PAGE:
Wajcman (2013) argues that the women voluntarily prefer part time education and not only for the childrearing purpose. The part-time employment opportunities are being chosen by women who want to make non-market activities as their priority. There are pressures of the society in terms of child-rearing responsibilities(Bonoli, 2017). In spite of the economic reforms, the women with infants find it difficult to step out of the home and work.

The present socio-economic factors have impacted the women group in making employment level decisions. Society expects that the new mothers sit at home and take care of the children, instead involving them in full-time employment options (Bonoli, 2017). This makes the women less likely to go against their families and their careers take a backseat. It is true that women with child-bearing responsibilities or family duties may opt for part-time job options (Swann, 2014). However, there has been a rising cases of injustice towards such work patterns as far as promotion and training attributes are concerned.

Name of Source



Does it work well in NZ?


given by source



(Joan Withers: Changing the world for working women)

Status of the women in present corporate scenario and the ways of achieving top ranks in the corporate organizations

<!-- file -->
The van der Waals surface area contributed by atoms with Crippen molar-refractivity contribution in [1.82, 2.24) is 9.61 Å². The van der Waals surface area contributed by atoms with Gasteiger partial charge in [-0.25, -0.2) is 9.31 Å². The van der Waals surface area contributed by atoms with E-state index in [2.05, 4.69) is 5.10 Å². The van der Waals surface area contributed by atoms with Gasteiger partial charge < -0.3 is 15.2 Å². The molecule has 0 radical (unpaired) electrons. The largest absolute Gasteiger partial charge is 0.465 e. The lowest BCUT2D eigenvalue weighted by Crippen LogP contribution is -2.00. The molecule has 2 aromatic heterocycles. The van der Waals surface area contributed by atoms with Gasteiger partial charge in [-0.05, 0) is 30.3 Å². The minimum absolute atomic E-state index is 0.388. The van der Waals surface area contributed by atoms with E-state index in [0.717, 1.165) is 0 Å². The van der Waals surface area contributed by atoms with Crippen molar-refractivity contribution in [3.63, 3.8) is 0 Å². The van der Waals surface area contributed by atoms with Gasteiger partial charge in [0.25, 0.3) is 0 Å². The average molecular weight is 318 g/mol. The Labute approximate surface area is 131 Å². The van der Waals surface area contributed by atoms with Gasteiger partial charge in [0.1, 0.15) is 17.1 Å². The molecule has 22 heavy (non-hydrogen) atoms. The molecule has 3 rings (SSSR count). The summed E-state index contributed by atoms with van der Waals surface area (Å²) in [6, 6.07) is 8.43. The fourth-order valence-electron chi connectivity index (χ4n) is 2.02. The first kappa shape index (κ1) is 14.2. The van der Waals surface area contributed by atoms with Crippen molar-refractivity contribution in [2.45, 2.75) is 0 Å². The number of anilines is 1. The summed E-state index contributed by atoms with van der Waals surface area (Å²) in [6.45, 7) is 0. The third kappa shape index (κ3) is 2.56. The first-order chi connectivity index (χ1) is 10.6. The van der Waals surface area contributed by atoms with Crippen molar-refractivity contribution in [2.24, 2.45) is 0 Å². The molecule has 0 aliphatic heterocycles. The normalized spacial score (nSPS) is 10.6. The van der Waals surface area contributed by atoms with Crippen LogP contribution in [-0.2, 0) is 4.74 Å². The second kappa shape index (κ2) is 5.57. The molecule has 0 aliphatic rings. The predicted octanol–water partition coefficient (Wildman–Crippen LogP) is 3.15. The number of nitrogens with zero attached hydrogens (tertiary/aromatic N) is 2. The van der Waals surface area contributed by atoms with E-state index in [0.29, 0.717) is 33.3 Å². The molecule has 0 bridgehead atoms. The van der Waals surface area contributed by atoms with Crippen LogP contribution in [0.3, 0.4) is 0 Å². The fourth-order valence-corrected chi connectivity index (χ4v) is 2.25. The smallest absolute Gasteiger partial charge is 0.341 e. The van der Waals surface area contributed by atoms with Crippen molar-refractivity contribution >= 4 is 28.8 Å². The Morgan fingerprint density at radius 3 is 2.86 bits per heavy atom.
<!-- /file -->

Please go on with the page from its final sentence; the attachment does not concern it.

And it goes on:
Corporate entities need to retain their women workforce and give them enough opportunities so that they can excel in their professional lives

Yes, it do works well in NZ

Women can have a balanced lifestyle with life/career so that they are successful

This source pondered about the plights of working women from practical point of view.

The article doesn’t really identify the ways that can be used by women to balance their life and work.

(The gender gap: How NZ is faring)

Varying level of gaps from of economic opportunities between men and women of New Zealand

Portrays the unequal income of the women as compared to men having same qualification

It is relevant in NZ scenario

Women needs to demand equal work rights and know how to handle disparity

Identifies the different attributes of inequality towards women

Doesn’t clearly state the future courses of action

Burke &Mattis, 2013

(Women on Corporate Boards of Directors: International challenges and )

Different issues faced by women in top management

Various barriers include lack of data, lack of information


Women directors have to undertake several problems

Clear representation of the issues in senior management

Restricted to a particular hierarchical level only

Handy & Rowlands, 2014